Taylor has said he will challenge the decision by Kobach, a member of Roberts' honorary campaign committee. But if the countermove stands, would it undo the Democratic gambit? Maybe, according to a local political scientist. At best, it would leave Orman with an exceedingly narrow path to victory.

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The Democratic Senate nominee in Kansas will not take being left on the ballot sitting down.

Chad Taylor said Thursday evening that he would challenge Secretary of State Kris Kobach's decision to keep his name on the ballot in November after Taylor filed paperwork Wednesday to withdraw from the race.

"I am planning to challenge the ruling of the Kansas Secretary of State," Taylor said in a statement emailed to reporters. He invoked Kobach's membership on incumbent Sen. Pat Roberts' honorary campaign committee and reiterated that he had consulted with a member of Kobach's office before filing his paperwork while announcing the challenge.

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In another huge twist in the Kansas Senate race, Kansas Secretary of State Kris Kobach (R) said Thursday that Democratic Senate candidate Chad Taylor must remain on the ballot despite his declaration that he would withdraw from the race.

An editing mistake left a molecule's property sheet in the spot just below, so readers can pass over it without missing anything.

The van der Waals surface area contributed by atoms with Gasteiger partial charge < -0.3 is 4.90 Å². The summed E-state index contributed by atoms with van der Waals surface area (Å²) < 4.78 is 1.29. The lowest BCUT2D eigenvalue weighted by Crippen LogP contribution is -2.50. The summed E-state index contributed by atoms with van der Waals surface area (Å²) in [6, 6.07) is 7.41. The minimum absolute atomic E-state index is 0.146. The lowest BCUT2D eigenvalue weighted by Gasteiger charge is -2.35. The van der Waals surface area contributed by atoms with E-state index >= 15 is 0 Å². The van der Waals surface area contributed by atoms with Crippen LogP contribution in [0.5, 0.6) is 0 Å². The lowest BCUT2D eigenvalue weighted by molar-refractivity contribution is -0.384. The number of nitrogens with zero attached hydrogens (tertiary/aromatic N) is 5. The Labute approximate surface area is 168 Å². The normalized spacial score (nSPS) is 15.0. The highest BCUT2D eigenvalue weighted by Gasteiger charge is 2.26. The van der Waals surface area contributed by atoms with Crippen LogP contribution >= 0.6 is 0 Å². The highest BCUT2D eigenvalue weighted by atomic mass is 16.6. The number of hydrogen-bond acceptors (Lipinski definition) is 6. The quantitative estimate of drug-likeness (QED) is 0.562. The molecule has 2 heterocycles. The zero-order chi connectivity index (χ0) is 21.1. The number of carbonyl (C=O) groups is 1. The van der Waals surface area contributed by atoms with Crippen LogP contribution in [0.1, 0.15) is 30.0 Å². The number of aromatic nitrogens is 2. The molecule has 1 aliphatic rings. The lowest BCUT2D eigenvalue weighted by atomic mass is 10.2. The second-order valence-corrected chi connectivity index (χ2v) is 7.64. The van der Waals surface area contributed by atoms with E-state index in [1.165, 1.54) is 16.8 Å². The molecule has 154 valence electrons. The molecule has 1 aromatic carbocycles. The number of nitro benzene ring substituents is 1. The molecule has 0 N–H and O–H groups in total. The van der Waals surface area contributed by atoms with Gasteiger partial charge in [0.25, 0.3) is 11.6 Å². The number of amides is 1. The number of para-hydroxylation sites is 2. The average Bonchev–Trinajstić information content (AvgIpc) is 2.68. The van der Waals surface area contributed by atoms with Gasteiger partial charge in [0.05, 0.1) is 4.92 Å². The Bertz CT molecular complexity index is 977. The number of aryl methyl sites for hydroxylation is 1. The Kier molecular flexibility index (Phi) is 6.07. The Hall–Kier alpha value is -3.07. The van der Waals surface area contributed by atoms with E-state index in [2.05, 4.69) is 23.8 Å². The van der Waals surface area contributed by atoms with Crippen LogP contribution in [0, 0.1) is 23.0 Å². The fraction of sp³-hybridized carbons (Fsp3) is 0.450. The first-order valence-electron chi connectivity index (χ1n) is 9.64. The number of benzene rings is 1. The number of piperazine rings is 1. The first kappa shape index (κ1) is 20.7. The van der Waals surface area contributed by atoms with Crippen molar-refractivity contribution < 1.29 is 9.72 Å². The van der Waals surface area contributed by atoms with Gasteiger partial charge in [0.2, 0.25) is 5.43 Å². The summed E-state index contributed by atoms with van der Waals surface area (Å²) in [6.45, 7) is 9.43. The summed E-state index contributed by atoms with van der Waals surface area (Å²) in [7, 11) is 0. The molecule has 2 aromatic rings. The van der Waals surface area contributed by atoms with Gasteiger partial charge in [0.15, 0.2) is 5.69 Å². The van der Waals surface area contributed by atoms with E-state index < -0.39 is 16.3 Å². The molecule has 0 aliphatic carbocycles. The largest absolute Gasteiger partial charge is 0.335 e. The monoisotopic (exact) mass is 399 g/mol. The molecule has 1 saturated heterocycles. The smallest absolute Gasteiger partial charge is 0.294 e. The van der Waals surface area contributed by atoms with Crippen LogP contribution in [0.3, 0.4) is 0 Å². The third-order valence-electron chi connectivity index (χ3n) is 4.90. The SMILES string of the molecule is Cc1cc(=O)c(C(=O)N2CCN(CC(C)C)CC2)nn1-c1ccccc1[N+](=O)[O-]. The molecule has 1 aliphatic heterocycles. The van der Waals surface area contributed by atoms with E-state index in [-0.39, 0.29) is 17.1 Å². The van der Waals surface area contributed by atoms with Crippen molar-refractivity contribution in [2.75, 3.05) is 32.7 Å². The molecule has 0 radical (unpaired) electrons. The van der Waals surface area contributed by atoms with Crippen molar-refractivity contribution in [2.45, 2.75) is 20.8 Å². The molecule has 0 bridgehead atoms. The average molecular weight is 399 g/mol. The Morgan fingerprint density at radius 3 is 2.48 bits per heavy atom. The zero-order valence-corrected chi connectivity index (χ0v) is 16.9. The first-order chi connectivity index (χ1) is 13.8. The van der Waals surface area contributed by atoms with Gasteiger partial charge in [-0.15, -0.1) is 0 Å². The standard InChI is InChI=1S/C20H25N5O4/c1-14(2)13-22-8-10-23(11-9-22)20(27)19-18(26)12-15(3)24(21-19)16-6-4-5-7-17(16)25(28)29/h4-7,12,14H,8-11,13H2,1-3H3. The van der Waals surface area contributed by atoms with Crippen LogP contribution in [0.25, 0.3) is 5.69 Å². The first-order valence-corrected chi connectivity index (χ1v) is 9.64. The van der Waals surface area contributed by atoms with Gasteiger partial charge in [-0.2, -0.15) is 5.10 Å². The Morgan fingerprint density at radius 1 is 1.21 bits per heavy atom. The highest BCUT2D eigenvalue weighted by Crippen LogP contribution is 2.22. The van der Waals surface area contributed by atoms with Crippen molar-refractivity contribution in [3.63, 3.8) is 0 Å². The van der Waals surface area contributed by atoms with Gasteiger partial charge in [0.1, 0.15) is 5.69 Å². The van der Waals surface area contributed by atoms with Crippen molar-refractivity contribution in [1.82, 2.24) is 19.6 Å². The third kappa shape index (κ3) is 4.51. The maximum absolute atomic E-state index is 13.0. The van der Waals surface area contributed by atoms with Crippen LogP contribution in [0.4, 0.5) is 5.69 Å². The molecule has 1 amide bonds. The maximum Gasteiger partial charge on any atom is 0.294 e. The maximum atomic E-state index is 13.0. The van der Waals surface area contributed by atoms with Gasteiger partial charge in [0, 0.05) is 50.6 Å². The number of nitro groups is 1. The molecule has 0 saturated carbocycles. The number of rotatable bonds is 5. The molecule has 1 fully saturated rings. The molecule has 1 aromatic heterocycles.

Taylor announced Wednesday that he would drop out of the race and he filed paperwork with Kobach's office to officially withdraw. That would have pitted independent candidate Greg Orman against incumbent Sen. Pat Roberts (R-KS). Taylor's withdrawal was seen as a maneuver by Democrats because Orman, who was once a Democrat, had been shown polling ahead of Roberts and said he was open to caucusing with either party.

During a televised press conference Thursday afternoon, Kobach read from the relevant Kansas law, specifically the provision that states a candidate must declare "they are incapable of fulfilling the duties of office if elected." He said that Taylor had not made such a declaration.